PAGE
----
Problem is, every time you try, you manage for a week or two then stop. Complicate training plans with complex intervals are intimidating and overwhelming.
First, know you aren’t alone in your struggle. We’ve all been there. But running doesn’t have to be so complicated or hard. The key is to make it fun and keep it simple. When you do, running becomes a habit for life.
Here, we have a learn-to-run strategy that is so simple, anyone can do it. This is how many people learned and how coaches teach new runners. It doesn’t involve intervals, speed, calculations, or big confusing words.
Start every running workout with five minutes of walking to prepare your body for the demands of running. Start out at an easy effort and progress to a purposeful walking pace by the end of the five minutes.
Alternate running until you hear your breath, and walking until you catch your breath for a total of 20 minutes. No formulas or intervals or metrics to track—just run according to your body and breath. You may start out with 15 to 20 seconds of running and 2 to 3 minutes of walking until you catch your breath. No worries! That may be where your body is at fitness-wise right now. Maybe you can run for one full minute and only need to walk for one minute—that’s great, too. Go with it, tune into your body, and avoid pushing to go longer.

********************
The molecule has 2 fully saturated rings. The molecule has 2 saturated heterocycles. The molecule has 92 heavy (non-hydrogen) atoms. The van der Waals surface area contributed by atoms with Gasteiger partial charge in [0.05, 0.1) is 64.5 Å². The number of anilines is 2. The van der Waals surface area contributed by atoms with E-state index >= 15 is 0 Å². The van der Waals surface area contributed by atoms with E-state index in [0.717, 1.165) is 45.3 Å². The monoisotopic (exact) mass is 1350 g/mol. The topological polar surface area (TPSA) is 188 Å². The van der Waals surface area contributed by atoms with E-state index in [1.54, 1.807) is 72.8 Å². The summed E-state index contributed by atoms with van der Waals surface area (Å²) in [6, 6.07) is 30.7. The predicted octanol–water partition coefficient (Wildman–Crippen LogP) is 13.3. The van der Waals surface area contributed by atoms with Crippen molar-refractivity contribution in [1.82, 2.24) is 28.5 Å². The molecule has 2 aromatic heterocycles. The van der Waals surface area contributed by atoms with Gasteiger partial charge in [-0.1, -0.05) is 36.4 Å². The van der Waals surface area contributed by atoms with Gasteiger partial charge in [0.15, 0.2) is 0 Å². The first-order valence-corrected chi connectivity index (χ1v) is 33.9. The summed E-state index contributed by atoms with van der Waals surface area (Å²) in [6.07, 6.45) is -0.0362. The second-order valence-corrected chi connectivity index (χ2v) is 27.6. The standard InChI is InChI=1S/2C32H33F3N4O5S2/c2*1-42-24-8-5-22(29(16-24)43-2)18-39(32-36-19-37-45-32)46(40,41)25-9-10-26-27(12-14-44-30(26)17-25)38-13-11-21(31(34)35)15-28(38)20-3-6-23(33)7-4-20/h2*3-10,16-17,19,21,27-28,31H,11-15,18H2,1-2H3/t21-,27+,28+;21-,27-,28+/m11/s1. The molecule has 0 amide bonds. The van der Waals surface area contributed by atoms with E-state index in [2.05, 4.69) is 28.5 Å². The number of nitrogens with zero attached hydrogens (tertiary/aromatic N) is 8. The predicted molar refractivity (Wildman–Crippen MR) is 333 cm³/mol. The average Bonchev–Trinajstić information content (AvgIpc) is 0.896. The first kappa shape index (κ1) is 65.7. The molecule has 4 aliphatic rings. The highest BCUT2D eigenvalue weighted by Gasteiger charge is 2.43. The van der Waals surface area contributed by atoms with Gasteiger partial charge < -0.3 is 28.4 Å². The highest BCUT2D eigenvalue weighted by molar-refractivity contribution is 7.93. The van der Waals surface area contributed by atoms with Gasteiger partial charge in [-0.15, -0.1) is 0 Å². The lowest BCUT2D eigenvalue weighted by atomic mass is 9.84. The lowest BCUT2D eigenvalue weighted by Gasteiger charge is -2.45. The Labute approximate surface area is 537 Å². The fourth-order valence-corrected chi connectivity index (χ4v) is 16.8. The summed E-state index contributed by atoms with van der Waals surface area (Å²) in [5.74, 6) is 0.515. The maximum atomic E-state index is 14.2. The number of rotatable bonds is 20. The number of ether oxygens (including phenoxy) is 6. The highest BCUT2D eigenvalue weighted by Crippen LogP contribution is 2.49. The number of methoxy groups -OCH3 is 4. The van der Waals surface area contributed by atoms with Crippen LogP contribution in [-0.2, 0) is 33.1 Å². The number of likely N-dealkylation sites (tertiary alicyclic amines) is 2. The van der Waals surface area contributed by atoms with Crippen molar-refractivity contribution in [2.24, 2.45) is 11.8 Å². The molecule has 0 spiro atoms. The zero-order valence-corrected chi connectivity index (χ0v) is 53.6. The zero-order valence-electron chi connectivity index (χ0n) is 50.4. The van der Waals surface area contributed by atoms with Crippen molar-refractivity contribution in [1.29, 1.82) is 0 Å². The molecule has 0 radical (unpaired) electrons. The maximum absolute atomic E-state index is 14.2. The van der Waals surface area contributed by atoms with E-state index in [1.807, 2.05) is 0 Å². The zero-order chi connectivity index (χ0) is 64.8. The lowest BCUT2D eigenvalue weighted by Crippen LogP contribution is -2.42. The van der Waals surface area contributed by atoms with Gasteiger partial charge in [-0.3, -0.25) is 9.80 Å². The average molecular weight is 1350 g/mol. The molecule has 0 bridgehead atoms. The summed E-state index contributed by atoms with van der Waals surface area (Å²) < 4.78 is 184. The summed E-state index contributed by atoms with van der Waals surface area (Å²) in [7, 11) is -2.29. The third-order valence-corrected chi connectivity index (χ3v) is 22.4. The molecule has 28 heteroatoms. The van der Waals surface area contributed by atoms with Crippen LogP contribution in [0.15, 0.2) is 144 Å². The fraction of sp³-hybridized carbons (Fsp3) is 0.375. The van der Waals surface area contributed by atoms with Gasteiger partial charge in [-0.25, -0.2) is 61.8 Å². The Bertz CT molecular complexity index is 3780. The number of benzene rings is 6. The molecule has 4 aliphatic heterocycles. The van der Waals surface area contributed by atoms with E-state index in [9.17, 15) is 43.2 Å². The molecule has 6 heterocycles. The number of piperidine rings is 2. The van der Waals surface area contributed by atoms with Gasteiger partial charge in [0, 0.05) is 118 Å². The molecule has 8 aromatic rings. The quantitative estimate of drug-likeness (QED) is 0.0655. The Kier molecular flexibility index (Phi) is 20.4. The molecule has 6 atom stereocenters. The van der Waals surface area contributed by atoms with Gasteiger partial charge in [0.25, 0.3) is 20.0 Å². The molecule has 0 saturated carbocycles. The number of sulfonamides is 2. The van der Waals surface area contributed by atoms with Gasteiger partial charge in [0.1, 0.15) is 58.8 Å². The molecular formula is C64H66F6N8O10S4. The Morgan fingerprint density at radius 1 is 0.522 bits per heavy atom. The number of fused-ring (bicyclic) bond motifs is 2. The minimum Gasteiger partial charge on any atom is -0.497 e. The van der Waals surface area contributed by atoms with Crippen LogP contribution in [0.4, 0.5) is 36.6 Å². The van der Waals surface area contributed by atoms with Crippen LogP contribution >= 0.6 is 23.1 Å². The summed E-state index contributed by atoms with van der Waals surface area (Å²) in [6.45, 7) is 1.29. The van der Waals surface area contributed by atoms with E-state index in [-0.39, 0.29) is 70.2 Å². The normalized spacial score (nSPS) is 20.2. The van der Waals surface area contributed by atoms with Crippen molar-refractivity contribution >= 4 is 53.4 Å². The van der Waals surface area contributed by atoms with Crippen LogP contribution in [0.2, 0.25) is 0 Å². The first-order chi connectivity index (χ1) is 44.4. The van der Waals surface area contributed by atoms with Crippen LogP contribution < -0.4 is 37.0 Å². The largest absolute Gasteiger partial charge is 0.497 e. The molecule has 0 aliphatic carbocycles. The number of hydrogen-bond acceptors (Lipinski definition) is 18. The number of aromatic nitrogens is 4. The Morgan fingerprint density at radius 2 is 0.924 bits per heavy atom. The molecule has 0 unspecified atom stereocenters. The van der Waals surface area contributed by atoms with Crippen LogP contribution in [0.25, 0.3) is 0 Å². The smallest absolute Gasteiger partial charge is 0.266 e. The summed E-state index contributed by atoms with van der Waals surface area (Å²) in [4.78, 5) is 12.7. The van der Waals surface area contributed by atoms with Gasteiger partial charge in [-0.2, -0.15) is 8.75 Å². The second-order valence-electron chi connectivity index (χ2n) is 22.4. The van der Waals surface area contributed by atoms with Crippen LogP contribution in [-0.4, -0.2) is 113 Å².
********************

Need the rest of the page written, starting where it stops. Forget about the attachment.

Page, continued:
The next workout may be close to the same as well. But a few weeks down the road, that short run will grow to 30 or 45 seconds or even a minute to two minutes, and the time it takes to catch your breath will drop. That’s when it starts to get fun, because you feel the difference as you go.
Stick With 20 Minutes
Keep the total time of the running portion of the workout to 20 minutes until you build up to running 20 minutes total. That is, maintain the total time of the workout and allow your body time to adapt to the demands of running until you go farther.
Let’s face it: If it hurts, the chance of us repeating the activity again are slim to none. When you stick with a plan that is based on your body and avoid pushing for a certain time or pace, you end up finishing happy. And when you’re happy, you want to do it again and again. Running happiness leads to consistency and develops into habit.
Be the tortoise, not the hare. Keep your running effort easy–this will become habit over time. In other words, don’t try to break the world record out there, keep it easy and one step above your fastest walking pace.
Invest five minutes to cooling down and gradually bringing your body back to its resting state. Like the warmup, it bridges the gap between running and reality and aids in the recovery process.